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MEnvSci Environmental Science with a Year Abroad / Course details

Year of entry: 2019

Course description

In the lab
In the lab

Competition in the graduate job market has risen dramatically over the last ten years, and students are increasingly looking for ways to differentiate themselves. An excellent way to do this is by choosing to incorporate a year studying abroad into your course.

Our MEnvSci Environmental Science course with a Year Abroad is a 4 year degree that will allow you to study at one of our worldwide partner universities whilst completing the third year of your degree. This experience can boost your prospects in the job market and give you a new perspective on your subject area.

The third year is spent studying at one of our world-wide partner universities. These currently include universities in Europe, USA, Canada, Australia and New Zealand. The placement year is fully assessed by the host university and will involve coursework, laboratory classes and examinations. The study abroad academic tutor will be in contact with you during your stay and will provide help and support when necessary.

Students benefit from significantly reduced fees in the third year of the programme. Details are available at amounts/non-standard-fees/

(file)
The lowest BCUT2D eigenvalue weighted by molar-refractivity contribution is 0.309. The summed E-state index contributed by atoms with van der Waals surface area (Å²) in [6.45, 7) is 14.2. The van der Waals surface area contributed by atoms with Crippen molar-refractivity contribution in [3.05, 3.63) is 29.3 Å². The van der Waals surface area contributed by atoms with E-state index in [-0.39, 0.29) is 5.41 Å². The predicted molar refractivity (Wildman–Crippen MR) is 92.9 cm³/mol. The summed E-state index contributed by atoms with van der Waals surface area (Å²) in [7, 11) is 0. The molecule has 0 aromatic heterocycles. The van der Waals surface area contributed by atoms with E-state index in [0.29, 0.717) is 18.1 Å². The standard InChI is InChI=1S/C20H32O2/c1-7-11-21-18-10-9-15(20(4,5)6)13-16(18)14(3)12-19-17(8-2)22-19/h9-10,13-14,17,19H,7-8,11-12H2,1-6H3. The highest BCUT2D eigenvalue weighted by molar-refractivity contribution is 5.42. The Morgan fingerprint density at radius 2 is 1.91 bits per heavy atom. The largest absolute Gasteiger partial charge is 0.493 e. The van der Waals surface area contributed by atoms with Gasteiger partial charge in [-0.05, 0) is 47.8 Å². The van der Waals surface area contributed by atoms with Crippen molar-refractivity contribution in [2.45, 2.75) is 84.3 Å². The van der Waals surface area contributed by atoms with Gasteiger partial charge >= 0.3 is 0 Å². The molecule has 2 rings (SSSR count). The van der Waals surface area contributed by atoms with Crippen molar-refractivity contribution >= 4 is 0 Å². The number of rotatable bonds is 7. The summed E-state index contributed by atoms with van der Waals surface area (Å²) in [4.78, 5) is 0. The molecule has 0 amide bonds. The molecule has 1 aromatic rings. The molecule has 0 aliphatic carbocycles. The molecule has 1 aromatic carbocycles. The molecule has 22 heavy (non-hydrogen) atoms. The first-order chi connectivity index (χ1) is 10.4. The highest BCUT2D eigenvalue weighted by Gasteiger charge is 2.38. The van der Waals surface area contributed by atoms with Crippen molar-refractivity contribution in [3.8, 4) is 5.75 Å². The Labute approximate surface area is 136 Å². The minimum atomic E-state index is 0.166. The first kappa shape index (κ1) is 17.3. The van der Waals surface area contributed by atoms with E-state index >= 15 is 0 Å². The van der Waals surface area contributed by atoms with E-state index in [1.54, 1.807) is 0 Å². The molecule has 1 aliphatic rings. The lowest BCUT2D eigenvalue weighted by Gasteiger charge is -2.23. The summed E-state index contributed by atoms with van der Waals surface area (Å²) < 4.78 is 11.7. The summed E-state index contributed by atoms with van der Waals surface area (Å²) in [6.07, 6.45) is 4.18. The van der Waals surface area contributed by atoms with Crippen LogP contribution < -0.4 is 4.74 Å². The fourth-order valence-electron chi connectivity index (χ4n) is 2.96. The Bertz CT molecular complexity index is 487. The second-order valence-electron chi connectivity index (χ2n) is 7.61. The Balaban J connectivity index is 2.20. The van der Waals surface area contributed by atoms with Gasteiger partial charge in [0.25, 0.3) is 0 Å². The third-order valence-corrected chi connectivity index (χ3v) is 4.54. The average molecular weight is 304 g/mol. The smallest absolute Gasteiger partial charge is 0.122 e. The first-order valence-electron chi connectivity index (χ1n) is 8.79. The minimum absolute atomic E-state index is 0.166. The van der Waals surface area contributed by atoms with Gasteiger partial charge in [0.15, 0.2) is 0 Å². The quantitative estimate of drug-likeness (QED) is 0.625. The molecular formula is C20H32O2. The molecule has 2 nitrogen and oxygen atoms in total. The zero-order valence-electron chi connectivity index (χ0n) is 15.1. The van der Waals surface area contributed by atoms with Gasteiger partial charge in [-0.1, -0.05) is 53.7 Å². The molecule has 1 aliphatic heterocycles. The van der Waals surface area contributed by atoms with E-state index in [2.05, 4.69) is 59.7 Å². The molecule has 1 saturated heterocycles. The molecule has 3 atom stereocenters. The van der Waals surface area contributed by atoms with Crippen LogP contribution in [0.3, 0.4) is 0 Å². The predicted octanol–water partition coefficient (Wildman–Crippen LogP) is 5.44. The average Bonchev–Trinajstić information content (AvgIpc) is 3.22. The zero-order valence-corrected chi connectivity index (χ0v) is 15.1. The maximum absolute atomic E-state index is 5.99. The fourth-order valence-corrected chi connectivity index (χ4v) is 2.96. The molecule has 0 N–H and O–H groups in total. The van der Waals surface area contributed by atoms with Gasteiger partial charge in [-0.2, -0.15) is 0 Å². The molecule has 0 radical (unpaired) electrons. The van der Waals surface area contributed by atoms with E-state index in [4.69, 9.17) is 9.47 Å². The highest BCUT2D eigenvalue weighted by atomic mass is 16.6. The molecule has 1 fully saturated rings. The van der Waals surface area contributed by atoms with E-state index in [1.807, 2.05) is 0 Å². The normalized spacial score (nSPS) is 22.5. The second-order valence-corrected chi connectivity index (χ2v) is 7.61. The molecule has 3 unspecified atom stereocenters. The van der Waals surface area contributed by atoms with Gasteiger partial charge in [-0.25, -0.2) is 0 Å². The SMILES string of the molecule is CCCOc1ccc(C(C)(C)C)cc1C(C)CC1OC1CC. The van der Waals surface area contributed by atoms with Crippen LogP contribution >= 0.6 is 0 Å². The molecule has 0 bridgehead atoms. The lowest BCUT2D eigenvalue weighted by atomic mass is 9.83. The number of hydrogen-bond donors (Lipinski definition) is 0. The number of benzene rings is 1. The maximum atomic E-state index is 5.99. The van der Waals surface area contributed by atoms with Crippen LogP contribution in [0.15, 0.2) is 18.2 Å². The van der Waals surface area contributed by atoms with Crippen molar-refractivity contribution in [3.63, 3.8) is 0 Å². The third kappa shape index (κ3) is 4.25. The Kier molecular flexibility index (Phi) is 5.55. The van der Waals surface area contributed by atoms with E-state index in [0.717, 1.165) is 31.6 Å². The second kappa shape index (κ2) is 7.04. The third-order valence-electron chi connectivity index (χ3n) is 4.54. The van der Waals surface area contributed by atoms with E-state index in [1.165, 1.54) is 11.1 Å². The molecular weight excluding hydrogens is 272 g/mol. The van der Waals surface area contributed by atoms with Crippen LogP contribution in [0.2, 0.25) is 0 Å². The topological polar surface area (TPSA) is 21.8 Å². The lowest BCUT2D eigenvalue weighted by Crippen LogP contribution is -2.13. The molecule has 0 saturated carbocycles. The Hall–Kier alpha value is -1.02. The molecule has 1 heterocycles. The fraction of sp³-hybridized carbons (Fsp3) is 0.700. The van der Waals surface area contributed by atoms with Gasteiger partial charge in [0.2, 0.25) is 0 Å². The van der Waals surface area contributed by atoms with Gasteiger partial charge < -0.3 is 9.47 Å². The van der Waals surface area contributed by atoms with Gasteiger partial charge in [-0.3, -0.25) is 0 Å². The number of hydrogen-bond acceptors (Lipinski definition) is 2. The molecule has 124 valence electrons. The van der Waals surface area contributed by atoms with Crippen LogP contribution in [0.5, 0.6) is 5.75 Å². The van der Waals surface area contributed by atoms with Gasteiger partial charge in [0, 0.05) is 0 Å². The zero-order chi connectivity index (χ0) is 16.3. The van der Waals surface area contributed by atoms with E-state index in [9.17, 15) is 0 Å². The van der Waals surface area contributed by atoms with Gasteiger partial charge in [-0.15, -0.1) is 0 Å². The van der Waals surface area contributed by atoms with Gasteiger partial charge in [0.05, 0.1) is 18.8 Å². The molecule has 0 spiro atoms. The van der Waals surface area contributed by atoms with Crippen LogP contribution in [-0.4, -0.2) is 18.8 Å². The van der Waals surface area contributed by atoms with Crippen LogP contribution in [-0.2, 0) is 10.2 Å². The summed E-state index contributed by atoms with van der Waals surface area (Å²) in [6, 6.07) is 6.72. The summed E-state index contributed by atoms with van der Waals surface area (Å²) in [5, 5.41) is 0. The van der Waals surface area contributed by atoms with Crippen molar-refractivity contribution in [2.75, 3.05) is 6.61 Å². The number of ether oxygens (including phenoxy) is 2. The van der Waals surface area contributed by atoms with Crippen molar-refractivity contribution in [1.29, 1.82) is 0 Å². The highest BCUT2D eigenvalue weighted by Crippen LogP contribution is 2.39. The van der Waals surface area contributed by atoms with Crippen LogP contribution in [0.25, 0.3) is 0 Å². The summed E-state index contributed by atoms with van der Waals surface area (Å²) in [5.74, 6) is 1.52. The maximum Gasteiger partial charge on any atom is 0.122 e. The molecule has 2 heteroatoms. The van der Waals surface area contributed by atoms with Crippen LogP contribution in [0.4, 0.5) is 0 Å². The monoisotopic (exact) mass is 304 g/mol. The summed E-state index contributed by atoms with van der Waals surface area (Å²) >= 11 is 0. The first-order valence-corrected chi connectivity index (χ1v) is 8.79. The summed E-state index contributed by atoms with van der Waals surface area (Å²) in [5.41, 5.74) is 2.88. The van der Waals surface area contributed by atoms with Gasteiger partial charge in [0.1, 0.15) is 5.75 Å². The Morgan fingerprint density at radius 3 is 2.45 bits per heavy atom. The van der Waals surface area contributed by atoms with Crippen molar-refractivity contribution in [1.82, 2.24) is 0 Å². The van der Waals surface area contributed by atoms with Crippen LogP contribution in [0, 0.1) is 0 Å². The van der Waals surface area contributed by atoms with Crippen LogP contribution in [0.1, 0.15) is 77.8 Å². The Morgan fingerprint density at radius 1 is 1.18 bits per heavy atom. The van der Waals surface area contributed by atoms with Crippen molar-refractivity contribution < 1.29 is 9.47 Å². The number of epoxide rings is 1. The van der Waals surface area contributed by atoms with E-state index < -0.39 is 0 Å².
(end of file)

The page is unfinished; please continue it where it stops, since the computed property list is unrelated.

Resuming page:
An MEnvSci honours degree in Environmental Science at The University of Manchester is focused on a holistic understanding of Earth systems in order to learn from the past, understand the present and influence the future. Environmental Science is the study of how physical, chemical and biological processes maintain and interact with life, and includes the study of how humans affect nature. As Environmental Science is at the cross-roads of the natural sciences, it provides an enriching alternative to a single-subject honours degree, and can open the door to an exciting range of career options.

We are a School of environmental scientists, geologists, chemists, mathematicians, biologists, physicists and computer scientists, who work together to study the Earth's environment. Our degree covers the full breadth of environmental science, reflecting the main research themes that are fundamental to the work we do in the School of Earth and Environmental Sciences.

Our course will equip you with an armory of skills to take into the world of work, including the ability to analyze problems, to work collaboratively as part of a team, and to develop field, laboratory, numeracy and communication skills.

The reputation of Environmental Science at The University of Manchester's School of Earth and Environmental Science rests on our world-leading inter- disciplinary research into processes operating on, within and beyond the Earth. This research incorporates biological, chemical, physical and environmental aspects of the world and solar system we live in. The close alignment between our teaching and research ensures that units are delivered by scholars who are at the forefront of their disciplines.

Our state-of-the-art teaching facilities include a dedicated undergraduate community space within the School, computing facilities with industry-standard software and undergraduate research laboratories. You'll experience a strong and cohesive student network with a vibrant student society and student chapters of professional organizations.